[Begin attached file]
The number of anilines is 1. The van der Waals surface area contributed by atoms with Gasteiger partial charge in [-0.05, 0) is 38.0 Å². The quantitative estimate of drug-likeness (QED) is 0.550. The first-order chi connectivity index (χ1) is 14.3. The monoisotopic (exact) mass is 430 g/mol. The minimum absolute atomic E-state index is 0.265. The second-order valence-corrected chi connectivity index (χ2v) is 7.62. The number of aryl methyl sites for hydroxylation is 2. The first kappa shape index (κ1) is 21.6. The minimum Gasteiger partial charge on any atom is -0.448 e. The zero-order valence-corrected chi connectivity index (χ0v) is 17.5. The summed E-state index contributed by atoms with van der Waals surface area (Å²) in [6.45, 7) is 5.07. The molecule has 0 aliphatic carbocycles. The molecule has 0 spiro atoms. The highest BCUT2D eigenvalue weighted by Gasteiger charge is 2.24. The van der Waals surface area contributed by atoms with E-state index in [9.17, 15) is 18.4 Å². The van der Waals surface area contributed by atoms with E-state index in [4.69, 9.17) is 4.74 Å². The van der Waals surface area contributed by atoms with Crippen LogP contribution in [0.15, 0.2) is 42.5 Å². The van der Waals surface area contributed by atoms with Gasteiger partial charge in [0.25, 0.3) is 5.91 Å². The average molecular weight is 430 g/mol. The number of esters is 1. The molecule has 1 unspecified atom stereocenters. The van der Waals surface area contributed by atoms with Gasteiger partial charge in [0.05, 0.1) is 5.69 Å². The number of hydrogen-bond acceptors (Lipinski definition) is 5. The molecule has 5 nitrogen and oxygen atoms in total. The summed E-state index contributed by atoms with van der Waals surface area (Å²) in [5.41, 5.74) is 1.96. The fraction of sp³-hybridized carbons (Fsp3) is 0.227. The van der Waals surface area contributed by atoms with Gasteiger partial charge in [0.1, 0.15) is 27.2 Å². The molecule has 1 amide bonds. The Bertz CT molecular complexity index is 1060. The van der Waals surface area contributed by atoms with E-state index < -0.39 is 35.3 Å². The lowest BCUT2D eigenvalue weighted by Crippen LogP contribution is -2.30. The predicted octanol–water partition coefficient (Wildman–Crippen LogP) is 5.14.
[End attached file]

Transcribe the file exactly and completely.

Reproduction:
The number of anilines is 1. The van der Waals surface area contributed by atoms with Gasteiger partial charge in [-0.05, 0) is 38.0 Å². The quantitative estimate of drug-likeness (QED) is 0.550. The first-order chi connectivity index (χ1) is 14.3. The monoisotopic (exact) mass is 430 g/mol. The minimum absolute atomic E-state index is 0.265. The second-order valence-corrected chi connectivity index (χ2v) is 7.62. The number of aryl methyl sites for hydroxylation is 2. The first kappa shape index (κ1) is 21.6. The minimum Gasteiger partial charge on any atom is -0.448 e. The zero-order valence-corrected chi connectivity index (χ0v) is 17.5. The summed E-state index contributed by atoms with van der Waals surface area (Å²) in [6.45, 7) is 5.07. The molecule has 0 aliphatic carbocycles. The molecule has 0 spiro atoms. The highest BCUT2D eigenvalue weighted by Gasteiger charge is 2.24. The van der Waals surface area contributed by atoms with E-state index in [9.17, 15) is 18.4 Å². The van der Waals surface area contributed by atoms with E-state index in [4.69, 9.17) is 4.74 Å². The van der Waals surface area contributed by atoms with Crippen LogP contribution in [0.15, 0.2) is 42.5 Å². The van der Waals surface area contributed by atoms with Gasteiger partial charge in [0.25, 0.3) is 5.91 Å². The average molecular weight is 430 g/mol. The number of esters is 1. The molecule has 1 unspecified atom stereocenters. The van der Waals surface area contributed by atoms with Gasteiger partial charge in [0.05, 0.1) is 5.69 Å². The number of hydrogen-bond acceptors (Lipinski definition) is 5. The molecule has 5 nitrogen and oxygen atoms in total. The summed E-state index contributed by atoms with van der Waals surface area (Å²) in [5.41, 5.74) is 1.96. The fraction of sp³-hybridized carbons (Fsp3) is 0.227. The van der Waals surface area contributed by atoms with Gasteiger partial charge in [0.1, 0.15) is 27.2 Å². The molecule has 1 amide bonds. The Bertz CT molecular complexity index is 1060. The van der Waals surface area contributed by atoms with E-state index < -0.39 is 35.3 Å². The lowest BCUT2D eigenvalue weighted by Crippen LogP contribution is -2.30. The predicted octanol–water partition coefficient (Wildman–Crippen LogP) is 5.14.